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Collie (Rough and Smooth)
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Short History of the Breed
In the 19th century, the Collie was used extensively as a herding dog and hailed from the highlands of Scotland and Northern England. Some sources claim that the Collie's original ancestors were brought to the British Isles by Roman conquerors in the middle of the first century. Whatever the origins, by the late 1800's the Collie was firmly implanted in the British Isles as the Herding dog of choice! However the true popularity of the breed came about during the 1860's when Queen Victoria visited the Scottish Highlands and fell in love with the breed. Several Collies returned with her to her Balmoral kennels. From that point on Collies became very fashionable. The show Collie as we know it today, was developed by a handful of dedicated English breeders during the late 1880's in the district of Birmingham.
Physical Description & SizeDogs are from 24 to 26 inches at the shoulder and weigh from 60 to 75 pounds. Bitches are from 22 to 24 inches at the shoulder, weighing from 50 to 65 pounds.
Collies come in rough - long coat and smooth- short coat. Both varieties are double coated and come in 4 accepted colors and white.
Sable -golden to mahoganey
Blue merle (see smooth dog above)- grey with black splotches or marbleling, may have blue eyes
Sable merle (see rough dog above)- light golden sable with or without blue/grey splotches, may have blue eyes. Sable merles can only be shown in sable class.
Tri-color -mostly black with white collar and/or legs and tail tip with tan tracings on muzzle, above eyes and on legs and
Color headed white -head and body splashes is any of the 4 accepted colors with a predominately white body.
Collies are intelligent, friendly, loyal, loving and sensitive. They are excellent family dogs but also bond well with a single person. They are easy to train. In addition to being a very clean dog, they are one of the easiest breeds to housebreak. Most become housebroken at an early age, with very little effort. They are not recommended as a complete outside/backyard dog and under no circumstances should a Collie ever be chained or tied up.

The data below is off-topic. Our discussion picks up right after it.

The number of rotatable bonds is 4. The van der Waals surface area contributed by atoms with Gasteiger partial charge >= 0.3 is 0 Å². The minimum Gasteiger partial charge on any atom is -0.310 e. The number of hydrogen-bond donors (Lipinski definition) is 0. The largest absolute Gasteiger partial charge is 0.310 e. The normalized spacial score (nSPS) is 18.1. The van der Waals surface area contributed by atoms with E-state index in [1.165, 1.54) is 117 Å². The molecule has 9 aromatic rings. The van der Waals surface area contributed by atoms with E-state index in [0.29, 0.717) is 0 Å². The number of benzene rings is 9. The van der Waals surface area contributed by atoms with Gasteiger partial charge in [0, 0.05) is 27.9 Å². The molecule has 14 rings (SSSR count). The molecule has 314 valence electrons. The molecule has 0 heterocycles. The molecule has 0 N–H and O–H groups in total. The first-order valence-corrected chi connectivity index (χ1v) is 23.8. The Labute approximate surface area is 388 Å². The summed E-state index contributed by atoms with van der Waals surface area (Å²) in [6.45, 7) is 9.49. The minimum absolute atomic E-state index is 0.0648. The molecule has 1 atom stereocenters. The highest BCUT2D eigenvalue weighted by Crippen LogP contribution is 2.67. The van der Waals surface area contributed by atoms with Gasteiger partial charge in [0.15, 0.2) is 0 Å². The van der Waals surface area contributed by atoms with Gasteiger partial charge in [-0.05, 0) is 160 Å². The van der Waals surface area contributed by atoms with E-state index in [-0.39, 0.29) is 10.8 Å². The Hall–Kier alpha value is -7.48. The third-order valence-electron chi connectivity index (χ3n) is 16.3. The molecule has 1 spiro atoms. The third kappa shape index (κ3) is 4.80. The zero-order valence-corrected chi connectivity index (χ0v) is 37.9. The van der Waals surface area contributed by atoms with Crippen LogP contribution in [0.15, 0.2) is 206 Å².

Collies are people dogs, known for wanting to be with their owners, interacting with people and lounging around the house. If kept outside for long periods of time, they can become easily bored, as well as lonely. This can result in a noisy, unhappy dog.
A Collie should never be nervous or shy. Some may be reserved, but they should never be fearful. They love to play and retrieve. They also love going for long walks. In essence, they make great companions for young or old.
Needs (exercise, grooming, diet)Active outdoors, couch potato indoors. Does well in an apartmenty as long as long walks or daily romps are provided. Collies do best if they have a job to do- be it fetching the daily papers or "babysitting" the kids or herding the chickens.
Roughs need a weekly brushing to the skin paying speacial attention to behind the ears, armpits, and feathering. Daily brushing needed during shedding season. Smooths benefit from a similar schedule though no worries about mats.
Collies benefit from a natural raw diet. If that cannot be provided, then a high quality kibble that is higher in fat without any form of corn, wheat or soy is acceptable.
Health Issues, Life ExpectancyLife expectancy is 10-13 yrs. Though the collie is normally a healthy breed certain anomolies can occur and tend to run in lnes such as bloat, hypothyroid, collie eye, progressive retinal atrophy, demodectic mange (immune problem), dermatomyositis, epilepsy, hip dysplasia. It is best when searching for a collie to buy from a reputable breeder that does hip xrays, eye exams by an ophtomologist, tests for thyroid function and breeds away from things that cannot be tested for.
AKC Group - Herdinghttp://www.akc.org/breeds/collie/index.cfm
For more info on health, training and grooming:
Collies on WikiFido
Latest page update: made by sands904
, May 6 2009, 9:51 PM EDT
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